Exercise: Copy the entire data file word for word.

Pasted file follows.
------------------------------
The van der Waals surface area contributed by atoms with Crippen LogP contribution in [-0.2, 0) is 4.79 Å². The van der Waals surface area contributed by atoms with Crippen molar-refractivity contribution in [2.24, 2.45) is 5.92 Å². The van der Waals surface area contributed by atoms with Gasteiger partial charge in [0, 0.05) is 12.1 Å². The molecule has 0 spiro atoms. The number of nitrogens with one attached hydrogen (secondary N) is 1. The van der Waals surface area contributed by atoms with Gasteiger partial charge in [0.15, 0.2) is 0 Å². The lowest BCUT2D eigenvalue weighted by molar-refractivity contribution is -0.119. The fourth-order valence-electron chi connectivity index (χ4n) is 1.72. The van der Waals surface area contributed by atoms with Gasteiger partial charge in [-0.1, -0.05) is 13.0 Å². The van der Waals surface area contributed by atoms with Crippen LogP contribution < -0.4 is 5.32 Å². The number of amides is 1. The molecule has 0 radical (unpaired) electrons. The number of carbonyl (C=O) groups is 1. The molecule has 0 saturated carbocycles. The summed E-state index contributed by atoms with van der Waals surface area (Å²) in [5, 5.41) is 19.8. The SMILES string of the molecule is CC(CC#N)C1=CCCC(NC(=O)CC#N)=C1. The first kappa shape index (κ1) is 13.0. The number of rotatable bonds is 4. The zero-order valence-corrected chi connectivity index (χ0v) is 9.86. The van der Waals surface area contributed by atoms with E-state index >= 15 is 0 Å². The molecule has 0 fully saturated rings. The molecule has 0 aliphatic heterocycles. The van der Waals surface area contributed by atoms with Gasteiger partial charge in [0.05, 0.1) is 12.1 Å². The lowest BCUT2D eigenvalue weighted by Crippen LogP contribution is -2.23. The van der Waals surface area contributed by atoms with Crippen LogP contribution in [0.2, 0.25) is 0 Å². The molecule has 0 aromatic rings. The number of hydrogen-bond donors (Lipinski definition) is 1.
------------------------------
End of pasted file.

The van der Waals surface area contributed by atoms with Crippen LogP contribution in [-0.2, 0) is 4.79 Å². The van der Waals surface area contributed by atoms with Crippen molar-refractivity contribution in [2.24, 2.45) is 5.92 Å². The van der Waals surface area contributed by atoms with Gasteiger partial charge in [0, 0.05) is 12.1 Å². The molecule has 0 spiro atoms. The number of nitrogens with one attached hydrogen (secondary N) is 1. The van der Waals surface area contributed by atoms with Gasteiger partial charge in [0.15, 0.2) is 0 Å². The lowest BCUT2D eigenvalue weighted by molar-refractivity contribution is -0.119. The fourth-order valence-electron chi connectivity index (χ4n) is 1.72. The van der Waals surface area contributed by atoms with Gasteiger partial charge in [-0.1, -0.05) is 13.0 Å². The van der Waals surface area contributed by atoms with Crippen LogP contribution < -0.4 is 5.32 Å². The number of amides is 1. The molecule has 0 radical (unpaired) electrons. The number of carbonyl (C=O) groups is 1. The molecule has 0 saturated carbocycles. The summed E-state index contributed by atoms with van der Waals surface area (Å²) in [5, 5.41) is 19.8. The SMILES string of the molecule is CC(CC#N)C1=CCCC(NC(=O)CC#N)=C1. The first kappa shape index (κ1) is 13.0. The number of rotatable bonds is 4. The zero-order valence-corrected chi connectivity index (χ0v) is 9.86. The van der Waals surface area contributed by atoms with E-state index >= 15 is 0 Å². The molecule has 0 fully saturated rings. The molecule has 0 aliphatic heterocycles. The van der Waals surface area contributed by atoms with Gasteiger partial charge in [0.05, 0.1) is 12.1 Å². The lowest BCUT2D eigenvalue weighted by Crippen LogP contribution is -2.23. The van der Waals surface area contributed by atoms with Crippen LogP contribution in [0.2, 0.25) is 0 Å². The molecule has 0 aromatic rings. The number of hydrogen-bond donors (Lipinski definition) is 1.